Winds of Political Change Could Weigh on Australia ETFs
July 2nd, 2013 at 9:30am by Tom Lydon
Already under pressure due to dwindling global commodities demand and a plunging currency, Australian stocks and the ETFs that house them could face additional headwinds as political winds of change blow in the world’s 12th-largest economy. Last week, in a stunning turn of events, former Prime Minister Kevin Rudd regained Australia’s top elected position after ousting Julia Gillard from that spot.
The news heartened what is viewed as a fractured Labor Party and Rudd immediately gained six points in the polls while his conservative opponent, Tony Abbott lost the same amount. Australia ETFs tell a different story. The iShares MSCI Australia ETF (NYSEArca: EWA) is down 2.1% in the past five days while the WisdomTree Australia Dividend ETF (NYSE: AUSE) is lower by 1.3%. [Dark Clouds For Australia ETFs]
The problem with Rudd gaining steam is that if he beats Abbott, chances are high Australia will face a hung parliament, a situation some market observers view as the worst-case scenario. The “recent shake-up has introduced a new element of uncertainty for investors; even the date of the election is no longer certain…,” reports Katie Holliday for CNBC.
Political headwinds in Australia have emerged as Australian stocks and ETFs such as EWA and AUSE have been stung by a combination of speculation regarding the end of quantitative easing by the Federal Reserve, weak commodities prices, slack Chinese economic data and Australia’s own disappointing data points. [Plunging Aussie Not Yet Helping Equity ETFs]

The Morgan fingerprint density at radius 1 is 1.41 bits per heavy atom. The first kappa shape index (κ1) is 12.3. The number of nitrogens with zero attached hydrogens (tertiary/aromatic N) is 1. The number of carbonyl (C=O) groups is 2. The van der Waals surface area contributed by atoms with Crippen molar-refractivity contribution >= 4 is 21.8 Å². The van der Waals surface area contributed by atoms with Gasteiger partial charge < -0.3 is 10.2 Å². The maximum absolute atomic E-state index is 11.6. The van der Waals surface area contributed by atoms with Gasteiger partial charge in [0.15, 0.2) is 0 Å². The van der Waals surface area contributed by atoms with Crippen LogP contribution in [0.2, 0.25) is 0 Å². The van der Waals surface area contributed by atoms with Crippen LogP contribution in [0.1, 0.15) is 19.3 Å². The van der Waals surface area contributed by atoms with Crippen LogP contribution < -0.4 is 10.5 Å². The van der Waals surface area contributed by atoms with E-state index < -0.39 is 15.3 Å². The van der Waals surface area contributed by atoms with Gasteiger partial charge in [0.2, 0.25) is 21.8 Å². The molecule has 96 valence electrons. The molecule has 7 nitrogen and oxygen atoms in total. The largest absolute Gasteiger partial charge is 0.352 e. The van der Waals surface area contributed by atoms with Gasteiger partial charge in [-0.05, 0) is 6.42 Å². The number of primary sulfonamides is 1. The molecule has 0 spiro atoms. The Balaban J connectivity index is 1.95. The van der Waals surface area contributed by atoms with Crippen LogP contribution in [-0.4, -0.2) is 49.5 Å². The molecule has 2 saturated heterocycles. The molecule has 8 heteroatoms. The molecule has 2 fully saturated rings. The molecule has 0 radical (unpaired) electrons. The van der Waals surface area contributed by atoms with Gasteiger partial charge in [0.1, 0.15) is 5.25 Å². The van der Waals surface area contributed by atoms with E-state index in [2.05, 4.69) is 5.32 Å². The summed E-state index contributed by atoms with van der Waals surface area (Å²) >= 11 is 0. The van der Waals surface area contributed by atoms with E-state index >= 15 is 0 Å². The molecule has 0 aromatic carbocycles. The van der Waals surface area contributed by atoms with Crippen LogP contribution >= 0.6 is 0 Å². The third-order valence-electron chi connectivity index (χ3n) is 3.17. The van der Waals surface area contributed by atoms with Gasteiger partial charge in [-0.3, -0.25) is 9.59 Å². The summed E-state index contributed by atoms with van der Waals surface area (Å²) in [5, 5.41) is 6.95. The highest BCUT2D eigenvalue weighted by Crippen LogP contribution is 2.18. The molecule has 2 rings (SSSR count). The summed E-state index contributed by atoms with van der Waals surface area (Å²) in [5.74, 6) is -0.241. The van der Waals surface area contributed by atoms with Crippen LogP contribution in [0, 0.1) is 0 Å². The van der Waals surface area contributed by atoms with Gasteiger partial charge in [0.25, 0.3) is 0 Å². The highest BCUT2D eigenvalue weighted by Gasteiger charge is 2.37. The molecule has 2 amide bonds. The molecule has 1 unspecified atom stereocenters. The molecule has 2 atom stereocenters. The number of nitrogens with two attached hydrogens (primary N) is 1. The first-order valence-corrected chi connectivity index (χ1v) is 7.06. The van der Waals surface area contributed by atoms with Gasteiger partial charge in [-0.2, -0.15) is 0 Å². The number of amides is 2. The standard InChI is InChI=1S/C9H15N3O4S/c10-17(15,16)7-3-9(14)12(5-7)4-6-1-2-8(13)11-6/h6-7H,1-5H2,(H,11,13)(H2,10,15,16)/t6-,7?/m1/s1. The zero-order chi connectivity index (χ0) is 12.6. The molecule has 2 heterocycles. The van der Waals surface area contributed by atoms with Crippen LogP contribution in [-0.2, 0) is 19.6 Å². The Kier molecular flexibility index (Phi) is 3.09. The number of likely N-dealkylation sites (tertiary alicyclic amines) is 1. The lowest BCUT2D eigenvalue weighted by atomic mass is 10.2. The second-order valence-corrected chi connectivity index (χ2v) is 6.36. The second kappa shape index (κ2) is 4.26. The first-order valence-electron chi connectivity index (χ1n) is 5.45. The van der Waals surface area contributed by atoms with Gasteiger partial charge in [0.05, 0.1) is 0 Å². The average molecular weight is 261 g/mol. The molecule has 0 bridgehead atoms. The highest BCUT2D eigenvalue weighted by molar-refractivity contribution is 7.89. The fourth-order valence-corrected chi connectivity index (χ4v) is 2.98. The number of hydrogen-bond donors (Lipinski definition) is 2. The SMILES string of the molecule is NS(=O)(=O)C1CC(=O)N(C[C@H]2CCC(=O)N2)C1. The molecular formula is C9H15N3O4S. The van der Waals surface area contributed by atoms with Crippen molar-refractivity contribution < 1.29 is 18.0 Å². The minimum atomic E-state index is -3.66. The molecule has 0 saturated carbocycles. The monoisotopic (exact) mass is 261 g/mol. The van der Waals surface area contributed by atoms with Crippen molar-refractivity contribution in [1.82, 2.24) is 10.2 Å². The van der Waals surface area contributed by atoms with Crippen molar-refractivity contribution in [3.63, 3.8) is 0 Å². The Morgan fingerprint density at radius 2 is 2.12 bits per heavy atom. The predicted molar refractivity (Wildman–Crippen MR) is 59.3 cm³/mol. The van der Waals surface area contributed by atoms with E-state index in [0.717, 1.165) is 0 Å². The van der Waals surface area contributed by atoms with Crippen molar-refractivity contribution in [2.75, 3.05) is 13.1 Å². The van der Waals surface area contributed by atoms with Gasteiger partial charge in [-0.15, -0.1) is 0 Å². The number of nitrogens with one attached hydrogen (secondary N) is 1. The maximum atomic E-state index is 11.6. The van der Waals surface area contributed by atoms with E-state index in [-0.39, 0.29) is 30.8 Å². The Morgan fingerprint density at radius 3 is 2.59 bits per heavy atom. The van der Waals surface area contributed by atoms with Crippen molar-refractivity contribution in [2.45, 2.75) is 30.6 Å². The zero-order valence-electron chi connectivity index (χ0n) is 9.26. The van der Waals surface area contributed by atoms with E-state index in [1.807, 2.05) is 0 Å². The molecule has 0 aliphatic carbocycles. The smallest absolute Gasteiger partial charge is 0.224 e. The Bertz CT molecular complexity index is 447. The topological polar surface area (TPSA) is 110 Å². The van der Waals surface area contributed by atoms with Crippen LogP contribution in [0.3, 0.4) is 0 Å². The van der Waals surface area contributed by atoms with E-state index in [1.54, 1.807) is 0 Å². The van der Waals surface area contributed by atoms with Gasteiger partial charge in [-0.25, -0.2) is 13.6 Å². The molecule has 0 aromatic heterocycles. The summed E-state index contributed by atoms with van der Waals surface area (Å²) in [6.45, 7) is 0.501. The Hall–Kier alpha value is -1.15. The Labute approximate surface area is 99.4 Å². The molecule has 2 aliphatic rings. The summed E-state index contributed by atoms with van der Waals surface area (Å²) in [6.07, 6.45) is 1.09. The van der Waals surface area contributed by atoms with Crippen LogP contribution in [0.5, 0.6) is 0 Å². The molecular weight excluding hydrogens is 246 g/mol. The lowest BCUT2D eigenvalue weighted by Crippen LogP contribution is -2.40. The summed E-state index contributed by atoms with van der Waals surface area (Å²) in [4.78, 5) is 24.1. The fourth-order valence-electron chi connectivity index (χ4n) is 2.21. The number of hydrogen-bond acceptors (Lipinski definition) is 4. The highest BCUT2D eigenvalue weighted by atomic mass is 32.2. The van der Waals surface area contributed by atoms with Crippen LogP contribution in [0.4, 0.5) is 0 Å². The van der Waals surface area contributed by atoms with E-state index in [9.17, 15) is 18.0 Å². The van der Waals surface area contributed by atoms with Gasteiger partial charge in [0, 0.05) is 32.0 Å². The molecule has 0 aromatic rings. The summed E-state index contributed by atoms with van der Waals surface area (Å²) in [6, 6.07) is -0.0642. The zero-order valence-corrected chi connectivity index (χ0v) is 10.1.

EWA, the largest Australia ETF, is down almost 12% year-to-date. In the three years Gillard was in power, the ETF gained nearly 8%. Although Rudd has captured some momentum, at least for now, voters are fickle and Rudd has regained power at a time when the Australian economy is fragile.
During Tuesday’s Asian session, the Reserve Bank of Australia left interest rates unchanged at a record low of 2.75%. It was widely expected that RBA would do that, but many traders and market observers expect RBA will not leave rates at 2.75% for the rest of this year.
However, the weak Aussie could crimp plans for additional rate cuts. The Australian dollar is the second-worst performing developed market currency in the world this year trailing only the Japanese yen. EWA bulls may not want Rudd to remain in power for long. The last time he was prime minister the ETF lost nearly 29%.
iShares MSCI Australia ETF
ETF Trends editorial team contributed to this post.
The opinions and forecasts expressed herein are solely those of Tom Lydon, and may not actually come to pass. Information on this site should not be used or construed as an offer to sell, a solicitation of an offer to buy, or a recommendation for any product.